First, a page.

This Android power feature gave Google a privacy headache

A Google experiment to extend battery life has landed Android in privacy hot water, with concerns that devices running the OS have been sending details of nearby cell towers to the company's servers. Although Google insists that the data not only was handled entirely separately from any of the location services visible to third-party apps, and indeed its own advertising activities, it has confirmed it will nonetheless be ending the trial. The hiccup once again highlights the at-times difficult balance between maximizing device performance while ensuring essential services act as users expect them to.

The issue, first reported by Quartz, saw a third data point appended to the usual two that all Android cellphones regularly transmit to ensure message routing. Mobile Country Codes (MCC) and Mobile Network Codes (MNC) concern which country a user is and what network they're currently active on, respectively. Those details are used so that messages sent to a user are correctly delivered.

What Google considered adding was Cell ID, the code for the specific cell tower that the device was connected to, to its Firebase Cloud Messaging system that manages MCC and MNC. That would have had some clear advantages, since Google could have used it to control how often the phone sent a so-called "heartbeat" signal to the network to say that it was still active. Cutting down those regular heartbeats could save on battery life, so the theory went: some mobile networks need a more frequent ping else messages aren't delivered correctly, while others can go longer between those check-ins.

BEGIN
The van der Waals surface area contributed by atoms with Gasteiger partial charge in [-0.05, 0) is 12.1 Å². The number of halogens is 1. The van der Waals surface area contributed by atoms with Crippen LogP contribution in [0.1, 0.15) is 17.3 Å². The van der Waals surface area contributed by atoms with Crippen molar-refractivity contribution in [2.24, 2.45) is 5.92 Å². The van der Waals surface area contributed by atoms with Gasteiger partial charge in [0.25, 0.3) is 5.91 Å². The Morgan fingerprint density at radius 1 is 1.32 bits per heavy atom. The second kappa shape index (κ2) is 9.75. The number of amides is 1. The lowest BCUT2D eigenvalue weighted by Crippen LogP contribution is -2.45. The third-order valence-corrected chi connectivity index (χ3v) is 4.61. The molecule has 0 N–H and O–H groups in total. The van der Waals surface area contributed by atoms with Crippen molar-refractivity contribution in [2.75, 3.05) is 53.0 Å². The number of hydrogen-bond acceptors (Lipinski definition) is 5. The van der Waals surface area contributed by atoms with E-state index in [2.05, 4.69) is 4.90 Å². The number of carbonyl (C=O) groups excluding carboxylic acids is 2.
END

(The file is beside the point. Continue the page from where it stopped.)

Get the balance right, and you could maximize power management without sacrificing performance. As a result, Cell ID transmission was switched on in January 2017. In a statement provided to SlashGear, a Google spokesperson confirmed that Cell ID had been transmitted, though insisted that the data was never actually saved by Google nor provided to carriers:

"To ensure messages and notifications are received quickly, modern Android phones use a network sync system that requires the use of Mobile Country Codes (MCC) and Mobile Network Codes (MNC). In January of this year, we began looking into using Cell ID codes as an additional signal to further improve the speed and performance of message delivery. However, we never incorporated Cell ID into our network sync system, so that data was immediately discarded, and we updated it to no longer request Cell ID. MCC and MNC provide necessary network information for message and notification delivery and are distinctly separate from Location Services, which provide a device's location to apps." Google

As Google describes it, though the Firebase Cloud Messaging system had support for Cell ID, it was never actually integrated into the heartbeat system. Any Cell ID data sent from a device to Google was rejected by the server. MCC and MNC data is briefly stored by Google after being used, then purged.

Cell ID transmission has now been given the instruction to shut down. However, though Google made that decision last week, it's only when devices perform their regular, intermittent check-in for security updates that they'll be notified to stop transmitting. It's expected to take a couple of weeks to fully propagate, and likely be complete by the end of the month.

Location tracking has become a hot-button topic as smartphones become more central to users' lives, and the value of positioning data grows. Certainly, had Google fed Cell ID information into its Location Services system, which can be accessed by third-party apps and services, that would be a considerable point of concern. As it stands, however, Google says Cell ID not only wasn't used for any commercial reason or passed on to carriers, but the company itself never actually collected it.